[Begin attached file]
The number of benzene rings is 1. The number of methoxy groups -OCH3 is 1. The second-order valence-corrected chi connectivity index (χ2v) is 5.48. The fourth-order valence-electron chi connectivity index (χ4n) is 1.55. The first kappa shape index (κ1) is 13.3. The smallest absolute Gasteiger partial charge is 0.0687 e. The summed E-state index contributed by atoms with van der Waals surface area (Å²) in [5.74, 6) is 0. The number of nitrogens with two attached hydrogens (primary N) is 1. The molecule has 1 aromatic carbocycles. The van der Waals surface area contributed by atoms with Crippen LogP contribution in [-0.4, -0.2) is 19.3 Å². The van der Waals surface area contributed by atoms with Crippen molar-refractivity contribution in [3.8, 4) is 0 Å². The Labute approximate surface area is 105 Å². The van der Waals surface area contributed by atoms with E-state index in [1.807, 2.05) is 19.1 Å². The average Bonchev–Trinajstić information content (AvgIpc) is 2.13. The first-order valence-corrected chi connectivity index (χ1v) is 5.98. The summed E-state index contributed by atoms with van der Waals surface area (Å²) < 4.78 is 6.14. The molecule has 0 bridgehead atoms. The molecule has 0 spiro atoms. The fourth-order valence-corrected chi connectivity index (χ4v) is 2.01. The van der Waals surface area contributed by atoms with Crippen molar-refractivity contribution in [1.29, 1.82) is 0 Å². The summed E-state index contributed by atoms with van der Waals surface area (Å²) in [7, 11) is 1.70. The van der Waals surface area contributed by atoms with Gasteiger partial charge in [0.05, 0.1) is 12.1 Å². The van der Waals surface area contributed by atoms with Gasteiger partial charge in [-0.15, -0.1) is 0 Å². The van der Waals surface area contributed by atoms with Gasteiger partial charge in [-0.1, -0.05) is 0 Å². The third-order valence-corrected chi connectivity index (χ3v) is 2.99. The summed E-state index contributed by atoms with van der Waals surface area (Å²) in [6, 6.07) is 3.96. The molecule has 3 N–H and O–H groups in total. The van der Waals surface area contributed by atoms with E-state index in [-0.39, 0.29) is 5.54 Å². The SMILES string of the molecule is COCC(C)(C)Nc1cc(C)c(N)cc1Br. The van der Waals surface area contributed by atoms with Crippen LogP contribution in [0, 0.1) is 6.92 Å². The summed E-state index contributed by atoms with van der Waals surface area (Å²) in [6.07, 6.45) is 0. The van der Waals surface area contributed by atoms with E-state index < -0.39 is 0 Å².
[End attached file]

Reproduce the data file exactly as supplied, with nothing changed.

The number of benzene rings is 1. The number of methoxy groups -OCH3 is 1. The second-order valence-corrected chi connectivity index (χ2v) is 5.48. The fourth-order valence-electron chi connectivity index (χ4n) is 1.55. The first kappa shape index (κ1) is 13.3. The smallest absolute Gasteiger partial charge is 0.0687 e. The summed E-state index contributed by atoms with van der Waals surface area (Å²) in [5.74, 6) is 0. The number of nitrogens with two attached hydrogens (primary N) is 1. The molecule has 1 aromatic carbocycles. The van der Waals surface area contributed by atoms with Crippen LogP contribution in [-0.4, -0.2) is 19.3 Å². The van der Waals surface area contributed by atoms with Crippen molar-refractivity contribution in [3.8, 4) is 0 Å². The Labute approximate surface area is 105 Å². The van der Waals surface area contributed by atoms with E-state index in [1.807, 2.05) is 19.1 Å². The average Bonchev–Trinajstić information content (AvgIpc) is 2.13. The first-order valence-corrected chi connectivity index (χ1v) is 5.98. The summed E-state index contributed by atoms with van der Waals surface area (Å²) < 4.78 is 6.14. The molecule has 0 bridgehead atoms. The molecule has 0 spiro atoms. The fourth-order valence-corrected chi connectivity index (χ4v) is 2.01. The van der Waals surface area contributed by atoms with Crippen molar-refractivity contribution in [1.29, 1.82) is 0 Å². The summed E-state index contributed by atoms with van der Waals surface area (Å²) in [7, 11) is 1.70. The van der Waals surface area contributed by atoms with Gasteiger partial charge in [0.05, 0.1) is 12.1 Å². The van der Waals surface area contributed by atoms with Gasteiger partial charge in [-0.15, -0.1) is 0 Å². The van der Waals surface area contributed by atoms with Gasteiger partial charge in [-0.1, -0.05) is 0 Å². The third-order valence-corrected chi connectivity index (χ3v) is 2.99. The summed E-state index contributed by atoms with van der Waals surface area (Å²) in [6, 6.07) is 3.96. The molecule has 3 N–H and O–H groups in total. The van der Waals surface area contributed by atoms with E-state index in [-0.39, 0.29) is 5.54 Å². The SMILES string of the molecule is COCC(C)(C)Nc1cc(C)c(N)cc1Br. The van der Waals surface area contributed by atoms with Crippen LogP contribution in [0, 0.1) is 6.92 Å². The summed E-state index contributed by atoms with van der Waals surface area (Å²) in [6.07, 6.45) is 0. The van der Waals surface area contributed by atoms with E-state index < -0.39 is 0 Å².